It was the Reserve Bank’s first meeting in 2017, as the board does not meet in January.
The decision came as absolutely no surprise, with all 72 economists surveyed by Reuters expecting the cash rate to stay at 1.5 per cent.
The relatively new Reserve Bank governor, Philip Lowe, writing just his fourth post-meeting statement, took a very neutral stance on the future direction of the cash rate.
“Taking account of the available information, and having eased monetary policy in 2016, the board judged that holding the stance of policy unchanged at this meeting would be consistent with sustainable growth in the economy and achieving the inflation target over time,” he concluded.
The bank is sticking with its forecasts for economic growth to come in around 3 per cent, brushing off the economic contraction recorded in the September quarter GDP figures, released in December.
Citi’s economists interpret this as a strong signal that interest rates will remain on hold for an extended period.
“With inertia in both guidance and forecasts, the earliest possibility of a live RBA meeting won’t be until the May 7 board meeting, which will be after the first quarter 2017 CPI [inflation] result and after three more labour force reports,” the bank’s analysts wrote in a note.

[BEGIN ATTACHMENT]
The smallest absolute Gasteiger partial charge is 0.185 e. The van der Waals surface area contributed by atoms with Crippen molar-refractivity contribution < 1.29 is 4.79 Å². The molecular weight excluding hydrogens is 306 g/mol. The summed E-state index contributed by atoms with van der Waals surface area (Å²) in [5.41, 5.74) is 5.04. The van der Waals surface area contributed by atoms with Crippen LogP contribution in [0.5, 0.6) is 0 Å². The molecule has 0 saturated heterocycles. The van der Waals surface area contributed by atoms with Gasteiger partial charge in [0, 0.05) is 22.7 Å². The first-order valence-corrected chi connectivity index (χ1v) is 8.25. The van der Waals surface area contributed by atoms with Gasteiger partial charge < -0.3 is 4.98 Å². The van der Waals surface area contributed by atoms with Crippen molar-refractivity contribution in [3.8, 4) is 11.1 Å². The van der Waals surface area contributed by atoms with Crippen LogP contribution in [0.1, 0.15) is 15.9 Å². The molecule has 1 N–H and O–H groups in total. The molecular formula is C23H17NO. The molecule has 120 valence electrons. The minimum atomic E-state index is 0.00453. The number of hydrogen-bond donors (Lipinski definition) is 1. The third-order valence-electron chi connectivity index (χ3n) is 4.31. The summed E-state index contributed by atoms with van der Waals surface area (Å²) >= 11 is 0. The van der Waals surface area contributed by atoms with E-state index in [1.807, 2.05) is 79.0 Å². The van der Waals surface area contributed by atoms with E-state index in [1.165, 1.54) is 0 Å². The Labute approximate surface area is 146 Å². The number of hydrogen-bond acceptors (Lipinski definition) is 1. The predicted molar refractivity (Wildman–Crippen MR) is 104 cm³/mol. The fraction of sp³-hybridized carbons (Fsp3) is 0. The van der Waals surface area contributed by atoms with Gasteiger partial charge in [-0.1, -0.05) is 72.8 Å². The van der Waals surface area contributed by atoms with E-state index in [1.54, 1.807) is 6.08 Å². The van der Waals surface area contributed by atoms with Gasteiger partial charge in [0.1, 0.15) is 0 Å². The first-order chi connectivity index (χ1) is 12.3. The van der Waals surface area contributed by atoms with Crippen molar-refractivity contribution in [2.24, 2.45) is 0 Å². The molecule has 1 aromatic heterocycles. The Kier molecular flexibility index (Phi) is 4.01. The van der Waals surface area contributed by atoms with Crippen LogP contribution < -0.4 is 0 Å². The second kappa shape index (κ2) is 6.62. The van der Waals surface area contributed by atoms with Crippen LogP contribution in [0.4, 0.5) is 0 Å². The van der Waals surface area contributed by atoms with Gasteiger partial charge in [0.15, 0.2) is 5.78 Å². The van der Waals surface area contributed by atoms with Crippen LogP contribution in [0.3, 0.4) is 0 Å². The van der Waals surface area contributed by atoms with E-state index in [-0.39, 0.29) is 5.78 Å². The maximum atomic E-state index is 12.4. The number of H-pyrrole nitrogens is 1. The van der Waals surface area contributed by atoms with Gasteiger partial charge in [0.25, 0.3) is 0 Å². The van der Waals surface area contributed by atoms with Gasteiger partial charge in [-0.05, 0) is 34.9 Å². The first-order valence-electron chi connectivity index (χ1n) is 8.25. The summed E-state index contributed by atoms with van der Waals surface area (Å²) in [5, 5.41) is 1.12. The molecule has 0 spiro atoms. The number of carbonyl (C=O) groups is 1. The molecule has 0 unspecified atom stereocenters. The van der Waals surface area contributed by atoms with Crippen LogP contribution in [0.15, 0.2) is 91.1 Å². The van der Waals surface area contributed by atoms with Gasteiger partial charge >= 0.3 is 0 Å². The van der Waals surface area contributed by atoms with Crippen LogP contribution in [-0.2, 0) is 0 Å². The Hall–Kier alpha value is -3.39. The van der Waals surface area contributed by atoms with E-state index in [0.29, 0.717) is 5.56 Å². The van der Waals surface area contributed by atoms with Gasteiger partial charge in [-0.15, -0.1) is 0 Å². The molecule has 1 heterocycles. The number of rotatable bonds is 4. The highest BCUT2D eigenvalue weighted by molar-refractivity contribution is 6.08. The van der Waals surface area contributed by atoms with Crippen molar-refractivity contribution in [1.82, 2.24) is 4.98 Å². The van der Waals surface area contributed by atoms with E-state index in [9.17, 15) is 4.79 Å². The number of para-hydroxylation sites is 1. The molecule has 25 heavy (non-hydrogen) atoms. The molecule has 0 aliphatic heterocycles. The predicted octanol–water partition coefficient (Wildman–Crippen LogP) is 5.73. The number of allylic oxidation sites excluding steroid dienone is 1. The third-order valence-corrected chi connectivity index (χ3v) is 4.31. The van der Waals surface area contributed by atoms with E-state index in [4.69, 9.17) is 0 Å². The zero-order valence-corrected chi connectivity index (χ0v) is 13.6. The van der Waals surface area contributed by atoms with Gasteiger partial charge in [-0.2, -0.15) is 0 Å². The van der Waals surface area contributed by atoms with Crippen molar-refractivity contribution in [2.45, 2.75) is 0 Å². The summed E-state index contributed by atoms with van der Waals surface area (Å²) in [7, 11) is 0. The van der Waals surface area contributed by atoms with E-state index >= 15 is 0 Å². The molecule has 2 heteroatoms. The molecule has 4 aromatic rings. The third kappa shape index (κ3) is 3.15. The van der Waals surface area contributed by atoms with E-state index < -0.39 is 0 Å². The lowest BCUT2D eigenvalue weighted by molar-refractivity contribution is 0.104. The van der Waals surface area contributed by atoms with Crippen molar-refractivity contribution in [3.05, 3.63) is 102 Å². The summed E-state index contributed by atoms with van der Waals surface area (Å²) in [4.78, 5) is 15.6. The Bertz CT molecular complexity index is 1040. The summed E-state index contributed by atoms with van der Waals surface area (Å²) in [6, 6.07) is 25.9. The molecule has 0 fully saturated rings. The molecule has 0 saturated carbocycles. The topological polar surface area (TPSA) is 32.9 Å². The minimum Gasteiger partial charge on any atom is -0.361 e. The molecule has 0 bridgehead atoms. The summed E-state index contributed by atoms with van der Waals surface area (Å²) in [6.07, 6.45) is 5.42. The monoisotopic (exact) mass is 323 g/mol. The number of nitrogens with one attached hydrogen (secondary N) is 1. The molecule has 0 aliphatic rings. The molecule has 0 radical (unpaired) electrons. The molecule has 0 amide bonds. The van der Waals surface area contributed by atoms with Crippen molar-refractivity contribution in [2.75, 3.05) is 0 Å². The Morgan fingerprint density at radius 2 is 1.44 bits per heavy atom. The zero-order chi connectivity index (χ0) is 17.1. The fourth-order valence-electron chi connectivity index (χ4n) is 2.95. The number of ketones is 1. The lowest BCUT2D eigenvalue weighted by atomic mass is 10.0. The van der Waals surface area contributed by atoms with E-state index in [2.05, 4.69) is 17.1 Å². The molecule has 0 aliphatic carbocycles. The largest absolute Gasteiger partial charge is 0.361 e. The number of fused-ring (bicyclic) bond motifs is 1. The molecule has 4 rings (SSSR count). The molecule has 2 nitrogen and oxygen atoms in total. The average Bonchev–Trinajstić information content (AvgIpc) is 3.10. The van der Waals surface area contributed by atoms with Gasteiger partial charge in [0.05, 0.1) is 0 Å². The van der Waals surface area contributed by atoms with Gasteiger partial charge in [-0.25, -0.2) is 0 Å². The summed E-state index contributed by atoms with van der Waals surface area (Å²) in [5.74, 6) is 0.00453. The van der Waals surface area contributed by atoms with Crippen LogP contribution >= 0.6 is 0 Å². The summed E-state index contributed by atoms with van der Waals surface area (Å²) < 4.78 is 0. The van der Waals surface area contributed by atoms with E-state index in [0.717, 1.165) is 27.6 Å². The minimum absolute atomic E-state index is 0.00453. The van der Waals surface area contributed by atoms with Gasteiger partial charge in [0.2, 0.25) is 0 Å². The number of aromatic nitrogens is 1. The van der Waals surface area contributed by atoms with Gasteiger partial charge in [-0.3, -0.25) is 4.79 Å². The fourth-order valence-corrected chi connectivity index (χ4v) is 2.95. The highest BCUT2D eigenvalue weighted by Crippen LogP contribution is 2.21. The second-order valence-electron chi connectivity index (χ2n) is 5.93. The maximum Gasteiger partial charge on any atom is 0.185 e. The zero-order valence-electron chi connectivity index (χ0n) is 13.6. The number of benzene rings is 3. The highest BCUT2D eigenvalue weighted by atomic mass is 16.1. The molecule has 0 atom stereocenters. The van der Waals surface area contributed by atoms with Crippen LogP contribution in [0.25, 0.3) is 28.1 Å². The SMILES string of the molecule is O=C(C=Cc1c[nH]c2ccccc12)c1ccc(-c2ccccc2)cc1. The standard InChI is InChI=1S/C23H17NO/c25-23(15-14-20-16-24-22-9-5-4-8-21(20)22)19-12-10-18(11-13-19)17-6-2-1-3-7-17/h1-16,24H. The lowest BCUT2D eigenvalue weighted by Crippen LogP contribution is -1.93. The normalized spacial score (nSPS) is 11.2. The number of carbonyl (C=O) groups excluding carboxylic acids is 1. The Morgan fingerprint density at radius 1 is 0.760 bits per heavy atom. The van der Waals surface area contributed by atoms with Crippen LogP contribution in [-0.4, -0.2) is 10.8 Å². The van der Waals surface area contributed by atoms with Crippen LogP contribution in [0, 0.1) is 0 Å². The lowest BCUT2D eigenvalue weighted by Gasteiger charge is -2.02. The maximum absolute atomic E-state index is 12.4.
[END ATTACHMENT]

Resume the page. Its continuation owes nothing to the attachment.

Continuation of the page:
“Our central case remains no change in rates this year, but that the market is under-pricing the risk of easing.”
Rising dollar a concern for RBA, but ‘unperturbed’ on housing
However, this outlook could be complicated were the Australian dollar to build on its recent strength.
“The depreciation of the exchange rate since 2013 has also assisted the economy in its transition following the mining investment boom,” the governor noted.
Further rises in the Australian dollar, towards and past 80 US cents, could potentially provoke the RBA into cutting interest rates to try and lower the currency and sustain export competitiveness.
One widely cited constraint on the possibility of further rate cuts is the strong price growth in Australia’s two biggest housing markets – Sydney and Melbourne.
On that front, the governor made a lot of factual observations, but drew no conclusions about what the state of the housing market meant for monetary policy setting.
Although he appeared relatively relaxed about the effectiveness of the banking regulator APRA’s measures to avert excessive risky home lending.
“With leverage increasing, supervisory measures have strengthened lending standards and some lenders are taking a more cautious attitude to lending in certain segments,” Dr Lowe added.
RBC economist Michael Turner observed that the governor, “sounded relatively unperturbed on developments in the housing market.”
There are two other Reserve Bank events on this week that are more important than the rates meeting.
On Thursday night, RBA governor Philip Lowe will deliver his first speech for 2017 at an economics dinner in Sydney.
On Friday morning, the RBA will release its latest quarterly Statement on Monetary Policy, which should give a clearer indication of the outlook for interest rate movements this year.